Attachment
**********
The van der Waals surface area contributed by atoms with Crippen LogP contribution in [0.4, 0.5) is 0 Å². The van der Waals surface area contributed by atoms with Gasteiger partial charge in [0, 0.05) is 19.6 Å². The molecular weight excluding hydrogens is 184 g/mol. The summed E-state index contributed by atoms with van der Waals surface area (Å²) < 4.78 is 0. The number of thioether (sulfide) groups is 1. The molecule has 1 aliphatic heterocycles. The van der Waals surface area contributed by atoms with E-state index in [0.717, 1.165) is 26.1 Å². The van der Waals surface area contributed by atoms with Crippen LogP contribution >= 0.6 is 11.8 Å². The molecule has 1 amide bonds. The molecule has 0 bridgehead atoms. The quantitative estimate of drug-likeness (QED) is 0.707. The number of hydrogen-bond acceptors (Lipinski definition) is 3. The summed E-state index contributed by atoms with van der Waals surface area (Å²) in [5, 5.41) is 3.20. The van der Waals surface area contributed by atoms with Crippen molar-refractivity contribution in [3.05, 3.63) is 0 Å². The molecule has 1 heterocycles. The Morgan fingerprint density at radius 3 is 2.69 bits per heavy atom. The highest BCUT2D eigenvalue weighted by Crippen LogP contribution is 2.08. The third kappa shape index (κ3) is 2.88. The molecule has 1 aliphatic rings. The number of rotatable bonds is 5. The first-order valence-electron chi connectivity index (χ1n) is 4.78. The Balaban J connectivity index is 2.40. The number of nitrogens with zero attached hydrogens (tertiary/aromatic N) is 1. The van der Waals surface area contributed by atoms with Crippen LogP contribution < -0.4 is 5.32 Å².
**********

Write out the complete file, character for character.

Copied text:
The van der Waals surface area contributed by atoms with Crippen LogP contribution in [0.4, 0.5) is 0 Å². The van der Waals surface area contributed by atoms with Gasteiger partial charge in [0, 0.05) is 19.6 Å². The molecular weight excluding hydrogens is 184 g/mol. The summed E-state index contributed by atoms with van der Waals surface area (Å²) < 4.78 is 0. The number of thioether (sulfide) groups is 1. The molecule has 1 aliphatic heterocycles. The van der Waals surface area contributed by atoms with E-state index in [0.717, 1.165) is 26.1 Å². The van der Waals surface area contributed by atoms with Crippen LogP contribution >= 0.6 is 11.8 Å². The molecule has 1 amide bonds. The molecule has 0 bridgehead atoms. The quantitative estimate of drug-likeness (QED) is 0.707. The number of hydrogen-bond acceptors (Lipinski definition) is 3. The summed E-state index contributed by atoms with van der Waals surface area (Å²) in [5, 5.41) is 3.20. The van der Waals surface area contributed by atoms with Crippen molar-refractivity contribution in [3.05, 3.63) is 0 Å². The molecule has 1 heterocycles. The Morgan fingerprint density at radius 3 is 2.69 bits per heavy atom. The highest BCUT2D eigenvalue weighted by Crippen LogP contribution is 2.08. The third kappa shape index (κ3) is 2.88. The molecule has 1 aliphatic rings. The number of rotatable bonds is 5. The first-order valence-electron chi connectivity index (χ1n) is 4.78. The Balaban J connectivity index is 2.40. The number of nitrogens with zero attached hydrogens (tertiary/aromatic N) is 1. The van der Waals surface area contributed by atoms with Crippen LogP contribution < -0.4 is 5.32 Å².